Saturday, 23 April 2016


“On it like a sonnet” as Shakespeare used to say. Or maybe not, who knows? Ah, that brilliant writer of the great and beautiful English language, now 400 years departed, and in commemoration I have found a sonnet with which I can associate, working at an outdoor centre.

Full many a glorious morning have I seen
Flatter the mountain tops with sovereign eye,
Kissing with golden face the meadows green,
Gilding pale streams with heavenly alchemy;
Anon permit the basest clouds to ride
With ugly rack on his celestial face,
And from the forlorn world his visage hide,
Stealing unseen to west with this disgrace:
Even so my sun one early morn did shine,
With all triumphant splendour on my brow;
But out! Alack! He was but one hour mine,
The region cloud hath mask’d him from me now.
     Yet him for this my love no whit disdaineth;
     Suns of the world may stain when heaven’s sun staineth.

Saturday, 16 April 2016

The Adventure of English

English is a language that has spread further than any other and is now spoken as a first language by vast numbers of people all over the globe, and by even more people as a second or third language. It has always been a greatly adaptable language pulling in words from other tongues and simply adding them to the ever growing list of words that fill the English dictionary. What started as a humble language spoken by small tribes has been shaken by invasions, and by invasion has shaken the world.

So often described as a Germanic language yet it is filled with Latinate words, mainly thanks to the French who almost wiped out English, and phrases that stretch back through time so that we have forgotten their original meaning. It has been moulded and stretched by great writers such as Chaucer and Shakespeare and Dickens, while others, like Samuel Johnson, have tried to contain it in dictionaries and have people speak it correctly. Yet today accents and dialects are stronger than ever, within England and without. Words can be altered, grammar can be changed (or ignored – again both overseas and in Essex, I mean, England) and yet still we can understand each other (just).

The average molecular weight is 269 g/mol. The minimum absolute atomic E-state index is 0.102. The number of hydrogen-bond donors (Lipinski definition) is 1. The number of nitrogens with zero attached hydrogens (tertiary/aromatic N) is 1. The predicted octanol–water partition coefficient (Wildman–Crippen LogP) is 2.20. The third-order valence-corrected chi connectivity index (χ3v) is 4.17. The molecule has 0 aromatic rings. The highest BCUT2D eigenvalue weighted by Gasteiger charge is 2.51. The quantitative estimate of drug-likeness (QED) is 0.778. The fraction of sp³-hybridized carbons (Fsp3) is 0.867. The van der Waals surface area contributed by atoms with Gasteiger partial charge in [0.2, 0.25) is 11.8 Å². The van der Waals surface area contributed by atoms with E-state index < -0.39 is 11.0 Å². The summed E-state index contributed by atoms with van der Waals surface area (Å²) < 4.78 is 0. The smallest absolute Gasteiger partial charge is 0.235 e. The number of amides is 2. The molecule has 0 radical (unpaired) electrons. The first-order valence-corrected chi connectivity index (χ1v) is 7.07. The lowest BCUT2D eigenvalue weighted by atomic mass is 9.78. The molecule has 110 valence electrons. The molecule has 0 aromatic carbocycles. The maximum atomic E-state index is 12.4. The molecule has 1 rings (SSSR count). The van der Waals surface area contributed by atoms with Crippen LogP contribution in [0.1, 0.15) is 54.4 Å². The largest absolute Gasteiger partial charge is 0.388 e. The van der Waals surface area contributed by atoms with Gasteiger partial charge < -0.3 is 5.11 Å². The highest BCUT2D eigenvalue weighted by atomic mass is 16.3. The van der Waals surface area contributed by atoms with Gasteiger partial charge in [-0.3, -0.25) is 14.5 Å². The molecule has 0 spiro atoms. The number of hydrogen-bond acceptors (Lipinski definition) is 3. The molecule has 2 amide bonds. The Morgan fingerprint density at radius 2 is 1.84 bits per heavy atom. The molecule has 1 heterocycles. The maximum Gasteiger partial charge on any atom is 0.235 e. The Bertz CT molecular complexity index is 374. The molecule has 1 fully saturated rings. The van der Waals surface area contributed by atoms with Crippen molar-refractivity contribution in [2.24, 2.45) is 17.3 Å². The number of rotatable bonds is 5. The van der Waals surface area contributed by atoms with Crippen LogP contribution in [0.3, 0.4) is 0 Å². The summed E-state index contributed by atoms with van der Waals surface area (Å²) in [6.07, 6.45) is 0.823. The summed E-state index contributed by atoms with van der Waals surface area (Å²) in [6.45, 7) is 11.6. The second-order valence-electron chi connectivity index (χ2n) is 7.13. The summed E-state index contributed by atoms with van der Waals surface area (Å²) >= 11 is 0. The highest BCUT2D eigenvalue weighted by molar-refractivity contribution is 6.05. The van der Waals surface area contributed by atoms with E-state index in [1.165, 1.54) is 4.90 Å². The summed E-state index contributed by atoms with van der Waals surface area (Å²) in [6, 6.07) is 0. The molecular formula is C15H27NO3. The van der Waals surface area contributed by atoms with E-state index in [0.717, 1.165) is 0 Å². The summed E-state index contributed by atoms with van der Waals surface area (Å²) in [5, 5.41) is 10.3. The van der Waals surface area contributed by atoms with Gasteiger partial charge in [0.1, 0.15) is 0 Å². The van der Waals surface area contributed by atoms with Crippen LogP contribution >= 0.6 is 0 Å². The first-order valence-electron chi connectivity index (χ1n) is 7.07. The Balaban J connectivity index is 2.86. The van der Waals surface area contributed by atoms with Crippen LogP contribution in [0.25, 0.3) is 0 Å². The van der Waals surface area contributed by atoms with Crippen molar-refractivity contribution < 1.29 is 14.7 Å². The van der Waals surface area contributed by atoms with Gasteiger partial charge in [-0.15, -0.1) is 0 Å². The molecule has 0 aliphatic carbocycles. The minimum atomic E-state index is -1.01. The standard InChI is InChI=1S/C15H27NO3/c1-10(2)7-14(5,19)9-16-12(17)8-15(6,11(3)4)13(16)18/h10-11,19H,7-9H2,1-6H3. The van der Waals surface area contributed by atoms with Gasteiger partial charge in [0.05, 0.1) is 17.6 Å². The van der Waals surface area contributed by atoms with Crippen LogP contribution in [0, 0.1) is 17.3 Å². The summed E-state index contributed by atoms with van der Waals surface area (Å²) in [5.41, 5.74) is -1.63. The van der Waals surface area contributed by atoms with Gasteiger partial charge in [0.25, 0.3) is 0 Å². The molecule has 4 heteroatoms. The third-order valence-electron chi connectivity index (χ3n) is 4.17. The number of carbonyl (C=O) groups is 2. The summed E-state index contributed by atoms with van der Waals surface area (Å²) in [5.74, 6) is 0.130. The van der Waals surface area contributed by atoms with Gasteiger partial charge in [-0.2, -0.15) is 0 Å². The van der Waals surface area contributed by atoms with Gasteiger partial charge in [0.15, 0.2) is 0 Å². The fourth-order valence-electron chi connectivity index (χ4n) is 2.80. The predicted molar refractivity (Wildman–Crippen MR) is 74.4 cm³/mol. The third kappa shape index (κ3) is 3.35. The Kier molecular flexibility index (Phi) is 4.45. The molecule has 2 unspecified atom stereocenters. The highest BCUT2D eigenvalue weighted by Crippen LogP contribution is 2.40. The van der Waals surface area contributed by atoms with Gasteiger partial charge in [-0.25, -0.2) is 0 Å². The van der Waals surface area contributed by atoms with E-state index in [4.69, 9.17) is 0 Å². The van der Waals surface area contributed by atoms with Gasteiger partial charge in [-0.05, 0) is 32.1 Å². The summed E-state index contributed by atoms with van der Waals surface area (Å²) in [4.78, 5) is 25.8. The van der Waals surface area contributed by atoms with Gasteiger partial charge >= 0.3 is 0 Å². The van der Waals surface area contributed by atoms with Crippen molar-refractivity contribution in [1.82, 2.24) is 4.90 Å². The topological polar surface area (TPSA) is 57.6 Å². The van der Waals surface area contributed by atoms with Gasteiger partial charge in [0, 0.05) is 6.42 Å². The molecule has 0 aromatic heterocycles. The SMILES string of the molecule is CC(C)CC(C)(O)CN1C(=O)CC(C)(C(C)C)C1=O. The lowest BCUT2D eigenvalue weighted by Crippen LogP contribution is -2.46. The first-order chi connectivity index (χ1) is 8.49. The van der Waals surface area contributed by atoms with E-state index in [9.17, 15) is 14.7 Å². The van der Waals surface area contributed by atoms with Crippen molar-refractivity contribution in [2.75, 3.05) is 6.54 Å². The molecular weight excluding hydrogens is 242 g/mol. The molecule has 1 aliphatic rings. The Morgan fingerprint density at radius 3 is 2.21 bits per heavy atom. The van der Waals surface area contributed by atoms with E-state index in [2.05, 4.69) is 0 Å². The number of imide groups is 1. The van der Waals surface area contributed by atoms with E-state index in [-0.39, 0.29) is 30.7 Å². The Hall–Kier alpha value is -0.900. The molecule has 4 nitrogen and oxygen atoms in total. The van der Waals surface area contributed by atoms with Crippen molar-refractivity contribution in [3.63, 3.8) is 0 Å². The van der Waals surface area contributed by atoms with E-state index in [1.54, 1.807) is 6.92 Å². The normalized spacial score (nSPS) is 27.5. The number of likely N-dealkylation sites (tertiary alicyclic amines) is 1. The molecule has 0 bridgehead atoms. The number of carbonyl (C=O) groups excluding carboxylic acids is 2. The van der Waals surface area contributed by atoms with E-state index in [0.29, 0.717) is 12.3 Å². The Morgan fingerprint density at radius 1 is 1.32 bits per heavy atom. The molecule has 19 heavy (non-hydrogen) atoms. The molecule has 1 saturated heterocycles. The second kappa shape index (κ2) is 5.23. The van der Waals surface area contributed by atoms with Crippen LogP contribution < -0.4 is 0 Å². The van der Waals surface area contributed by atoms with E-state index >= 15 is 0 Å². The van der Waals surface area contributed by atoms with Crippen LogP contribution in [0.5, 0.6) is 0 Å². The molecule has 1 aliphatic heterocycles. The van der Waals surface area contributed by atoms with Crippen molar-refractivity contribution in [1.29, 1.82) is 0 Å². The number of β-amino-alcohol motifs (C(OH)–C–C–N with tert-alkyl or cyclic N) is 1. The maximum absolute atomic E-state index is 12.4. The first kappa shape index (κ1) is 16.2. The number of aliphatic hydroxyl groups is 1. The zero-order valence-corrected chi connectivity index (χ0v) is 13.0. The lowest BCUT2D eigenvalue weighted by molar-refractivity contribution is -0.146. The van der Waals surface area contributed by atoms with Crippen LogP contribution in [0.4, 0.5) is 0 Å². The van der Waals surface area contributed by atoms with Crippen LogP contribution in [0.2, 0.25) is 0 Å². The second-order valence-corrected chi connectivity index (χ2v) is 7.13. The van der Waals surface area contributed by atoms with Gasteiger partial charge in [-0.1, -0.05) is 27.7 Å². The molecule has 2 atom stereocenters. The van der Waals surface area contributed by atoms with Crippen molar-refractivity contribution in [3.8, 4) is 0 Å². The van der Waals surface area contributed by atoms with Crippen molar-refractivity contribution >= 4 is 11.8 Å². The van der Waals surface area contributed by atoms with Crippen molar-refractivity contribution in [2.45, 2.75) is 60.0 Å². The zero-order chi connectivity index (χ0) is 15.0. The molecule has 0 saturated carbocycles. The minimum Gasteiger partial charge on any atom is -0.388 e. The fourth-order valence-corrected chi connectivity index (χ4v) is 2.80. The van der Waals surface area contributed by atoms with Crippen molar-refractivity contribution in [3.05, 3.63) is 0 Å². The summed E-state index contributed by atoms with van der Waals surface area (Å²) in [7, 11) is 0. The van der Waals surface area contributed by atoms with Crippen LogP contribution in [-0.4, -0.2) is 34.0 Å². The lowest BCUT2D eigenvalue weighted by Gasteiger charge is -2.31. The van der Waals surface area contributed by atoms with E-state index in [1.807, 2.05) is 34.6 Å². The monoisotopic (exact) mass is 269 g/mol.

This is the adventure of English, as described by Melvyn Bragg in his novel by that name. A fascinating story of how a language has changed and how it has changed the world. It is a gripping, twisting narrative with times of trouble, great victories and a cast of colourful characters who have all impacted the way we speak today and indeed the way I write this post now. So if you’re looking for something to read, something that will surprise you, amaze you, make you laugh and teach you more than you can possibly imagine about a language you probably thought you knew well, look up The Adventure of English!

Monday, 11 April 2016

When a family member gets married

I have now had the joy of attending the wedding of an immediate family member (my sister) and while I have been to many weddings over the years, I found this one at little different. The closest comparison I can make is to Christmas. There was the big build up, the preparations and excitement, which came to a head in the final week as my family gathered together. Then there was the day itself, full of fun, a trip to Church, handing over of cards and presents (although the happy couple won't open theirs for a while) a large meal and seeing old friends and family. Following the wedding, we had a quiet(er) day, going for a walk in the afternoon before ending up in front of the TV (to see an Englishman win the Masters) and the weekend crossword in the Times.

For the wedding I had the privilege of being an Usher, which seems to me to involve about 50% sitting around, 40% being told to do a wide variety of tasks by other members of the wedding party and guests and 10% actually doing things - such taking certain import items like these to the church: